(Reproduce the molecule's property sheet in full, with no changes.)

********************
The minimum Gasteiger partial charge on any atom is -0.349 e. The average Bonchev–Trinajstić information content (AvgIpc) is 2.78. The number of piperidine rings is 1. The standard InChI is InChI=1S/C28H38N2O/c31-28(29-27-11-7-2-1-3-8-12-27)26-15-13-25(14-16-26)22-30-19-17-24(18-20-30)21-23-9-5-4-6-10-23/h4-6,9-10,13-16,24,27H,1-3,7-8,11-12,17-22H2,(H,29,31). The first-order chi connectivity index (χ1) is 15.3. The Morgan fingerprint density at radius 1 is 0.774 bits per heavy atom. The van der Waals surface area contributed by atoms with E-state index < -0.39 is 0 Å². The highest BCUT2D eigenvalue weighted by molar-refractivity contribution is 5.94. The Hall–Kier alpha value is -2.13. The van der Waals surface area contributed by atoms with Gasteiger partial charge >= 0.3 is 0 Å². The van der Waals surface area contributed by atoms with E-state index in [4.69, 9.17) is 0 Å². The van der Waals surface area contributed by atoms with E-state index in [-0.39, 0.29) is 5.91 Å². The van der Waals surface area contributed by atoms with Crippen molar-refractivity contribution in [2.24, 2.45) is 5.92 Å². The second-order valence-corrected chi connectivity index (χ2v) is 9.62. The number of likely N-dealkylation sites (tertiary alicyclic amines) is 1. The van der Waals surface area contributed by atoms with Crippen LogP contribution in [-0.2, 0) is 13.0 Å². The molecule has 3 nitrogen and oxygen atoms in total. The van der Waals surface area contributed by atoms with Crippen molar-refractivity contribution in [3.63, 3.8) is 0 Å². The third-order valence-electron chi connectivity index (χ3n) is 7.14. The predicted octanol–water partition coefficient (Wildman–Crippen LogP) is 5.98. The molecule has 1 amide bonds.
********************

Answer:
The minimum Gasteiger partial charge on any atom is -0.349 e. The average Bonchev–Trinajstić information content (AvgIpc) is 2.78. The number of piperidine rings is 1. The standard InChI is InChI=1S/C28H38N2O/c31-28(29-27-11-7-2-1-3-8-12-27)26-15-13-25(14-16-26)22-30-19-17-24(18-20-30)21-23-9-5-4-6-10-23/h4-6,9-10,13-16,24,27H,1-3,7-8,11-12,17-22H2,(H,29,31). The first-order chi connectivity index (χ1) is 15.3. The Morgan fingerprint density at radius 1 is 0.774 bits per heavy atom. The van der Waals surface area contributed by atoms with E-state index < -0.39 is 0 Å². The highest BCUT2D eigenvalue weighted by molar-refractivity contribution is 5.94. The Hall–Kier alpha value is -2.13. The van der Waals surface area contributed by atoms with Gasteiger partial charge >= 0.3 is 0 Å². The van der Waals surface area contributed by atoms with E-state index in [4.69, 9.17) is 0 Å². The van der Waals surface area contributed by atoms with E-state index in [-0.39, 0.29) is 5.91 Å². The van der Waals surface area contributed by atoms with Crippen molar-refractivity contribution in [2.24, 2.45) is 5.92 Å². The second-order valence-corrected chi connectivity index (χ2v) is 9.62. The number of likely N-dealkylation sites (tertiary alicyclic amines) is 1. The van der Waals surface area contributed by atoms with Crippen LogP contribution in [-0.2, 0) is 13.0 Å². The molecule has 3 nitrogen and oxygen atoms in total. The van der Waals surface area contributed by atoms with Crippen molar-refractivity contribution in [3.63, 3.8) is 0 Å². The third-order valence-electron chi connectivity index (χ3n) is 7.14. The predicted octanol–water partition coefficient (Wildman–Crippen LogP) is 5.98. The molecule has 1 amide bonds.